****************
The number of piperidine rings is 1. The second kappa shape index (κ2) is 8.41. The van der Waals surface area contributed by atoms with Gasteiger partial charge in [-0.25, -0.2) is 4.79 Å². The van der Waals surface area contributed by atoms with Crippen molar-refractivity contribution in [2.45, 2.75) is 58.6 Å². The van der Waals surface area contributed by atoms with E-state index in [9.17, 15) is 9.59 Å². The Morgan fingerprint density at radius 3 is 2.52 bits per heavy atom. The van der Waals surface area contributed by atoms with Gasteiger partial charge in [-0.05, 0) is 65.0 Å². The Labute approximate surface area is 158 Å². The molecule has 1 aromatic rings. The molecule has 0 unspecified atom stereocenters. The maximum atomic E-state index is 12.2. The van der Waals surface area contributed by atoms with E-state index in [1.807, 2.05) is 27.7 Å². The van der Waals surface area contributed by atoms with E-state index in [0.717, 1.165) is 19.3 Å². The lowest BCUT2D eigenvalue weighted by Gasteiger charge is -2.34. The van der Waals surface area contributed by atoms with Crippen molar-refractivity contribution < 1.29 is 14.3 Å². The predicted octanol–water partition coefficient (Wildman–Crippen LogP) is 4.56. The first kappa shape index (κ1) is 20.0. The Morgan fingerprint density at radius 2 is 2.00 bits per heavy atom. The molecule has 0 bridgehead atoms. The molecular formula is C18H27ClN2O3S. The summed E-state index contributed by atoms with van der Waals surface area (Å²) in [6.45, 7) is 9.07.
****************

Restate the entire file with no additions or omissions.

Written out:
The number of piperidine rings is 1. The second kappa shape index (κ2) is 8.41. The van der Waals surface area contributed by atoms with Gasteiger partial charge in [-0.25, -0.2) is 4.79 Å². The van der Waals surface area contributed by atoms with Crippen molar-refractivity contribution in [2.45, 2.75) is 58.6 Å². The van der Waals surface area contributed by atoms with E-state index in [9.17, 15) is 9.59 Å². The Morgan fingerprint density at radius 3 is 2.52 bits per heavy atom. The van der Waals surface area contributed by atoms with Gasteiger partial charge in [-0.05, 0) is 65.0 Å². The Labute approximate surface area is 158 Å². The molecule has 1 aromatic rings. The molecule has 0 unspecified atom stereocenters. The maximum atomic E-state index is 12.2. The van der Waals surface area contributed by atoms with E-state index in [1.807, 2.05) is 27.7 Å². The van der Waals surface area contributed by atoms with E-state index in [0.717, 1.165) is 19.3 Å². The lowest BCUT2D eigenvalue weighted by Gasteiger charge is -2.34. The van der Waals surface area contributed by atoms with Crippen molar-refractivity contribution < 1.29 is 14.3 Å². The predicted octanol–water partition coefficient (Wildman–Crippen LogP) is 4.56. The first kappa shape index (κ1) is 20.0. The Morgan fingerprint density at radius 2 is 2.00 bits per heavy atom. The molecule has 0 bridgehead atoms. The molecular formula is C18H27ClN2O3S. The summed E-state index contributed by atoms with van der Waals surface area (Å²) in [6.45, 7) is 9.07.